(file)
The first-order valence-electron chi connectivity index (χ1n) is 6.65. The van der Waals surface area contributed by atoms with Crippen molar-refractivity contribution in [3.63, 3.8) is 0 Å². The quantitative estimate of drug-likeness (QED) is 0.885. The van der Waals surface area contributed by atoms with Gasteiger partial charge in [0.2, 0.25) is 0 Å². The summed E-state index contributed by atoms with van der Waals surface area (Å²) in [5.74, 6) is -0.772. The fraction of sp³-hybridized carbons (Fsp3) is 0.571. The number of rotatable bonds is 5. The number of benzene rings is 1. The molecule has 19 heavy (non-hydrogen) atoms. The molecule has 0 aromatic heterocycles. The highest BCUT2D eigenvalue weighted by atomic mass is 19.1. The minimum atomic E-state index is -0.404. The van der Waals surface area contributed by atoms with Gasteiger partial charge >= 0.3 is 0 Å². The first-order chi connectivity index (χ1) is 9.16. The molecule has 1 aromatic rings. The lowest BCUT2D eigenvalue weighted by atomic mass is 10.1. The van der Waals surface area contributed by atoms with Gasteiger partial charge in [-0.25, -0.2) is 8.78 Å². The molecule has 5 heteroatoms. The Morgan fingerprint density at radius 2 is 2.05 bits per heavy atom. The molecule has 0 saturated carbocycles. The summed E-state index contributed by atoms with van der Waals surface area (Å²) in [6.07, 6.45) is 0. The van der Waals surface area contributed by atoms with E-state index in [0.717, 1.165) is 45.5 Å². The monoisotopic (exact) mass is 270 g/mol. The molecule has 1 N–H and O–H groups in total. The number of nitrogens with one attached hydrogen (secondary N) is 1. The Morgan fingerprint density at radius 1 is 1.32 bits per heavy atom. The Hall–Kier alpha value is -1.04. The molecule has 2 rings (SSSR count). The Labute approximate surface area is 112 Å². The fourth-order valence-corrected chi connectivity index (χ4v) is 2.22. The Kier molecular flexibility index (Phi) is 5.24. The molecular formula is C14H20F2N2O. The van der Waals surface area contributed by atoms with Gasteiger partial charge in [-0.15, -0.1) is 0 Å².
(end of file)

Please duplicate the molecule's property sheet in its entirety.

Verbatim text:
The first-order valence-electron chi connectivity index (χ1n) is 6.65. The van der Waals surface area contributed by atoms with Crippen molar-refractivity contribution in [3.63, 3.8) is 0 Å². The quantitative estimate of drug-likeness (QED) is 0.885. The van der Waals surface area contributed by atoms with Gasteiger partial charge in [0.2, 0.25) is 0 Å². The summed E-state index contributed by atoms with van der Waals surface area (Å²) in [5.74, 6) is -0.772. The fraction of sp³-hybridized carbons (Fsp3) is 0.571. The number of rotatable bonds is 5. The number of benzene rings is 1. The molecule has 19 heavy (non-hydrogen) atoms. The molecule has 0 aromatic heterocycles. The highest BCUT2D eigenvalue weighted by atomic mass is 19.1. The minimum atomic E-state index is -0.404. The van der Waals surface area contributed by atoms with Gasteiger partial charge >= 0.3 is 0 Å². The first-order chi connectivity index (χ1) is 9.16. The molecule has 1 aromatic rings. The lowest BCUT2D eigenvalue weighted by atomic mass is 10.1. The van der Waals surface area contributed by atoms with Gasteiger partial charge in [-0.25, -0.2) is 8.78 Å². The molecule has 5 heteroatoms. The Morgan fingerprint density at radius 2 is 2.05 bits per heavy atom. The molecule has 0 saturated carbocycles. The summed E-state index contributed by atoms with van der Waals surface area (Å²) in [6.07, 6.45) is 0. The van der Waals surface area contributed by atoms with E-state index in [0.717, 1.165) is 45.5 Å². The monoisotopic (exact) mass is 270 g/mol. The molecule has 1 N–H and O–H groups in total. The number of nitrogens with one attached hydrogen (secondary N) is 1. The Morgan fingerprint density at radius 1 is 1.32 bits per heavy atom. The Hall–Kier alpha value is -1.04. The molecule has 2 rings (SSSR count). The Labute approximate surface area is 112 Å². The fourth-order valence-corrected chi connectivity index (χ4v) is 2.22. The Kier molecular flexibility index (Phi) is 5.24. The molecular formula is C14H20F2N2O. The van der Waals surface area contributed by atoms with Gasteiger partial charge in [-0.15, -0.1) is 0 Å².